Indian cities air quality affected by economic development: Survey


NEW DELHI: India’s economic developmenthas led to worsening of air quality in majorIndian cities, according to a new study published here today.
The survey was carried out by The Energy and Resources Institute (TERI) in six major cities Bangalore, Chennai, Delhi, Hyderabad, Kolkata and Mumbai.
The transport sector was ranked the highest followed by factories in and around the city as the second highest contributor towards air pollution in Chennai, Delhi, Kolkata, and Mumbai.
While respondents from Bangalore rated factories as the highest contributor of air pollution followed by transport, those in Hyderabad rated construction activities in the city as the worst offender followed by the transport sector.
The ‘TERI Environmental Survey 2013’ was conducted with a sample size of 4,039 respondents. Six themes were selected for the study — overall environment, air quality, water quality, forest/green cover, climate change, and waste and waste management.
“Air quality for the respondents in the six cities over time has either become worse or has seen no change. In terms of drinking water quality and availability, there is a perception that it has improved in all cities barring Hyderabad, where the respondents felt it has worsened,” the survey says.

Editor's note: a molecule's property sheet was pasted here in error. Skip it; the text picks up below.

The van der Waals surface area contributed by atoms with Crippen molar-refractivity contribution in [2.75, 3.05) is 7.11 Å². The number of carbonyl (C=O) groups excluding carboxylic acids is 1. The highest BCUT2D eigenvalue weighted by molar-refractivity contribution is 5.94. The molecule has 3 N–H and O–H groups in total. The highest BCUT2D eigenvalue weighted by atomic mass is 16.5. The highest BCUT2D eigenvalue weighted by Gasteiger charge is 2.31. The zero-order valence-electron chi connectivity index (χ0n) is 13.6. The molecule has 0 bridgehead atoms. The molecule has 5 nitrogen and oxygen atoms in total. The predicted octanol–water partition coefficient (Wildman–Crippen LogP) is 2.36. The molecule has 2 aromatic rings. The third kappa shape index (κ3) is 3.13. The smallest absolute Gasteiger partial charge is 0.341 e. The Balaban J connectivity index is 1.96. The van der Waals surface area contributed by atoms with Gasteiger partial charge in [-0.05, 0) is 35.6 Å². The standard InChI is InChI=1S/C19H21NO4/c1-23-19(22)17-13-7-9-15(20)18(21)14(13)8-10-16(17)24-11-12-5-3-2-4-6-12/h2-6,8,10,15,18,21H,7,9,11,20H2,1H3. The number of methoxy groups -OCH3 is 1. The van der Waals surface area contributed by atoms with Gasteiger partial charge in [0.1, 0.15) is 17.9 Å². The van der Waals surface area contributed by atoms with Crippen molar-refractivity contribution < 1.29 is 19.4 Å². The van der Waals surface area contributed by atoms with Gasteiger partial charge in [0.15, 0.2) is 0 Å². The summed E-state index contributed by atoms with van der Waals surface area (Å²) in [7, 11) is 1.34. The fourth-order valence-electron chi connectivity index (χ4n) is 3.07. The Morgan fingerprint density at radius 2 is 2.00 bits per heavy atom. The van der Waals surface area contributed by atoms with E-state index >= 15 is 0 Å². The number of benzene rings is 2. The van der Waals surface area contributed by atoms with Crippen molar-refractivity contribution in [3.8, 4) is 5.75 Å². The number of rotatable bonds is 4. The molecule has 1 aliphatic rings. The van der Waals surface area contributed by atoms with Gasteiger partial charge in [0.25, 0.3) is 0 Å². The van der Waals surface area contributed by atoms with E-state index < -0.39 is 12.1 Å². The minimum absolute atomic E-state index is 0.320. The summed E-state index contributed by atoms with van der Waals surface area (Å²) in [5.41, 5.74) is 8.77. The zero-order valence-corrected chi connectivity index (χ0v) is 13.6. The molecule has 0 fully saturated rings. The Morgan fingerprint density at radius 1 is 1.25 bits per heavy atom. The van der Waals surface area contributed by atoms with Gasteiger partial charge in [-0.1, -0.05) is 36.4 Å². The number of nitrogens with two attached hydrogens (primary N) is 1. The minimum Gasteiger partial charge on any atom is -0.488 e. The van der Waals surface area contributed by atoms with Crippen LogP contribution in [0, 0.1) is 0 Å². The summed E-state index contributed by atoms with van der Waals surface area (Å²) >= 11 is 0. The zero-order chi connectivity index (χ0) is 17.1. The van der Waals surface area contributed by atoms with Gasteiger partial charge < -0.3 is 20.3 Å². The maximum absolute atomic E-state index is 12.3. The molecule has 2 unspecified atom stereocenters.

“Rapid urbanisation has resulted in environmental degradation caused by increased pressures on the limited land available, leading to reduced open spaces, increased air and water pollution, and problems of waste disposal and its management. Various climate related changes pose additional stresses,” it says.
The study says surface water quality is seen to have worsened in all cities except Mumbai.
“Five cities have seen worsening of ground water availability (excluding Chennai) and tree and forest cover (excluding Mumbai), and all six cities have seen a decline in the number and species of birds and animals,” it says.
Respondents from Bangalore, Chennai, Delhi and Hyderabad have seen deterioration of waste and waste management in their city, while respondents from Kolkata and Mumbai have seen an improvement.
“Our purpose is to see that issues related to environment and development get embedded in the consciousness of the people,” Director General of TERI, R K Pachauri said, while releasing the key findings.
Ligia Noronha, Executive Director, TERI said, “In order to bring about any improvements in environmental quality in metros, we need to align different interest groups – civil society, government, business.”